Beans are often looked at as a reliable source of meatless protein. They're cheap, used in tons of dishes, and there are enough varieties to please just about everyone, but what are the tangible pros and cons of eating beans?

Benefits you can get from eating beans

Beans are great sources of high protein and fiber across the board. Protein helps build muscle, control appetite, and is an essential macronutrient, and beans are also high in amino acids, which are what our bodies use to build proteins.

Apart from that, studies show that people who eat beans have a decreased risk of heart disease and cancer[*][*]. Some studies have also found a correlation between legume consumption and decreased risk of type II diabetes.

That's all great, but it's not all roses with beans. They also contain some questionable ingredients.

A few potential risks from eating beans

  • Phytates. Beans store phosphorus as phytic acid. Phytates can interfere with your body's ability to absorb essential minerals such as iron, zinc, manganese, and calcium, although it's argued that the health benefits of healthy foods often outweigh any anti-nutrient detriments[*].
  • Lectins. Found in high levels in beans, lectins function as a natural pesticide to protect plants from harmful organisms. Lectins can bind to your intestinal wall and exacerbate symptoms of leaky gut syndrome[*].
  • Protease inhibitors. These are compounds that block your body's protein-digesting enzyme, protease. Over time, this can also increase the chances of leaky gut[*].

Note: The reason why people are so careful about soaking raw beans before cooking them is to reduce some of these harmful components. Cooking them correctly will help prevent you from consuming any of these harmful ingredients listed above.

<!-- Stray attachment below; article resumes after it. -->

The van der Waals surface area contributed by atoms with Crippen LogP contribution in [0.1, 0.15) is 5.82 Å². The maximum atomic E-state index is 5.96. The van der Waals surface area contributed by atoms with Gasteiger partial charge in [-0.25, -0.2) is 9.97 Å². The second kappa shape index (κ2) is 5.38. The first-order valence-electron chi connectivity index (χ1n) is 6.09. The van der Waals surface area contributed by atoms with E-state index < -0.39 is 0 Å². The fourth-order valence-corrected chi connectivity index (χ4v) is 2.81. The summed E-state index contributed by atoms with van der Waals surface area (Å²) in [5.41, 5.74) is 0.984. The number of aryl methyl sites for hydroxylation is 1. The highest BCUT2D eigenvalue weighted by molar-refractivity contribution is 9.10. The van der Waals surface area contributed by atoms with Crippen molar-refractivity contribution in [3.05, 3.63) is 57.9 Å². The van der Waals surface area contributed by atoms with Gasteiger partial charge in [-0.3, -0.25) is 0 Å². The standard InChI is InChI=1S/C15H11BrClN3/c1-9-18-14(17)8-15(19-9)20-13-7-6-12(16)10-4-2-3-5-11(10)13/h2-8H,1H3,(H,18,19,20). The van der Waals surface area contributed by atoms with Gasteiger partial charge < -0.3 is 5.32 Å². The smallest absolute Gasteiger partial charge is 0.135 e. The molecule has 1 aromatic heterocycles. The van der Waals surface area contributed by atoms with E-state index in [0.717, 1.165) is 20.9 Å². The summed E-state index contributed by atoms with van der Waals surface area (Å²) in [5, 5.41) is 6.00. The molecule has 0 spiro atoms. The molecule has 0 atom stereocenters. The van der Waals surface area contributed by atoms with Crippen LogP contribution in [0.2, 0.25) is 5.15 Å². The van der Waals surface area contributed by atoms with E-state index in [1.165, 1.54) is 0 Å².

Master list of common beans and their carb counts

Here's a list of common beans like pinto, black, and kidney, and their net carb counts[*]. This chart is entirely based on 1 cup of beans since that is a decent serving amount!

Type Calories Protein Net Carbs Fat
Black Beans 227 15.2g 25.8g 0.9g
Kidney Beans 225 15.3g 29.1g 0.9g
Cannellini (Navy) 255 15.0g 28.0g 1.1g
Pinto Beans 245 15.4g 29.4g 1.1g
Green Beans 44 2.4g 5.8g 0.3g
Chickpeas 269 14.5g 32.5g 4.2g
Black-eyed Peas 198 13.0g 24.0g 0.9g
Great Northern Beans 209 14.7g 24.9g 0.8g
Lima Beans 216 14.7g 26.1g 0.7g
Black Soybeans 240 22.0g 2.0g 5.9g
Baked Beans 266 12.1g 37.9g 1.0g
Refried Beans 217 12.9g 24.2g 2.8g

As you can see, apart from black soybeans and green beans, most bean varieties are super high in carbs, and that doesn't make them very friendly to ketoers.

Which beans are the most keto-friendly?

Beans containing the lowest amount of net carbs per serving include:

  • Green beans. Green beans are one of the best keto-friendly beans available because a cup of green beans only has 5.8g in net carbs. Eat great beans tossed in salt, pepper, and lemon juice alongside grilled chicken for a low-carb, protein-packed meal.
  • Black soybeans. Ketoers love black soybeans because they have only 2g of net carbs per cup. That's super low, so you can eat these almost as much as you want. Feel free to swap these in for any bean-based recipe you miss having.

Which beans are the least keto-friendly?

Beans containing the highest amount of net carbs per serving include:

  • Baked Beans. Sorry backyard BBQs, but the ketoers will have to sit out on this classic cookout side. Baked beans are extremely high in carbs, with one cup having enough net carbs (37.9g) to knock most people out of keto.